Session 2: How can disclosure of nature-related financial risks open the door to sustainable financing?
Tuesday, 21 July 2020 | 9:00am - 11:00am EST
Over the last decade, the creation of initiatives, like TCFD, have driven a surge in assessment and reporting of company, investor, and financiers’ carbon footprints and climate-related financial risks. However, climate change is just one pillar of environmental market failure. The world’s natural capital is also in sharp decline, and without rapid and systemic change, biodiversity loss and landscape degradation will severely disrupt the world economy. A “TCFD for nature” could accelerate understanding dramatically. Financial institutions therefore need to look “beyond carbon.” To avoid risk and find new opportunity, they will need to examine both financial dependency and impacts, transition risks and physical risks, not just on climate, but on nature’s assets and the services that are provided to the business sectors they invest in or lend to. The session will announce the Informal Working Group which will develop a roadmap for delivering a “TCFD for nature” in 2021. It will increase recognition within the financial sector of new nature-positive investment and lending opportunities, as they emerge. This will be an important step towards achieving an important cluster of the Sustainable Development Goals (SDGs) that are likely to become a future lens, through which the financial sector’s success will be measured. This session will focus on the assessment and disclosure of risks related to climate change, highlight the need for a “TCFD for nature” and discuss how a nature-related disclosure framework could help investors and financiers to:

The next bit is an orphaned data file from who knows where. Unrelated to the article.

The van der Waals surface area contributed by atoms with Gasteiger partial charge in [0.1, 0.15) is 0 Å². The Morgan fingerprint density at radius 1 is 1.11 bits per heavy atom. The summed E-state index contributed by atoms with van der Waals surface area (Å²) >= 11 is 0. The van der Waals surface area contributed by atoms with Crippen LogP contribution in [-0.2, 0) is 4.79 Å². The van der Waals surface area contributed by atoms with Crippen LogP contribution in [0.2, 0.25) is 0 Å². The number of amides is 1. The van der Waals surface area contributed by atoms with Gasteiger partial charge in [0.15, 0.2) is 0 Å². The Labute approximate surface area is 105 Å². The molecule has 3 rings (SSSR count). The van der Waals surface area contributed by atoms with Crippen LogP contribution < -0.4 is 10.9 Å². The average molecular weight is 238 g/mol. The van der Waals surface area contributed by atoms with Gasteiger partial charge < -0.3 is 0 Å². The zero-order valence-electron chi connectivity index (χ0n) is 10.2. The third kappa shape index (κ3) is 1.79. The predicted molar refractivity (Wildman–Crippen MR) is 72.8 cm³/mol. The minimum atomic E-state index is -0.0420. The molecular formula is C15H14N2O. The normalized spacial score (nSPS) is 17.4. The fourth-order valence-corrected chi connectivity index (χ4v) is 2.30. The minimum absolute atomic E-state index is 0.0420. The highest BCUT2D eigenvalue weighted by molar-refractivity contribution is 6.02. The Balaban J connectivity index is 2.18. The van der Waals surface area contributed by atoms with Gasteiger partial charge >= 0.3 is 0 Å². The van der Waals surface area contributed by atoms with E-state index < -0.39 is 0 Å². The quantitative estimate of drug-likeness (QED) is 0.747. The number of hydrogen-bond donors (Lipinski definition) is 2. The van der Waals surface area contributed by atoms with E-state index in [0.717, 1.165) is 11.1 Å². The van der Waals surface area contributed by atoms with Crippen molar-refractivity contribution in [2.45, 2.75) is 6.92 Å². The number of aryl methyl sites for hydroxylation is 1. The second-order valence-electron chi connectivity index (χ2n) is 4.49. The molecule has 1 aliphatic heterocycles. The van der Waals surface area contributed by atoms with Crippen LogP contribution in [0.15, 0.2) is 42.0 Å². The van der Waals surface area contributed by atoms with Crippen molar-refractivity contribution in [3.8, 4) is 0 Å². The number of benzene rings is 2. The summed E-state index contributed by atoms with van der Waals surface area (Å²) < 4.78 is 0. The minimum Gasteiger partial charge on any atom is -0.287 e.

- Better understand the underlying impacts, risks, and opportunities in the companies and activities they are investing in
- Give real value to the role of nature in business activity
- Create financial products that drive resources to the protection of nature.
Starting with a review of the current state of play, panelists will discuss how nature-related disclosure can be a part of mainstream corporate reporting and what more is needed to ensure capital allocation is properly aligned with social costs and benefits, thereby leading to reduced negative impacts on natural ecosystems and biodiversity and greater positive investment in nature.
Session 2 - Video recording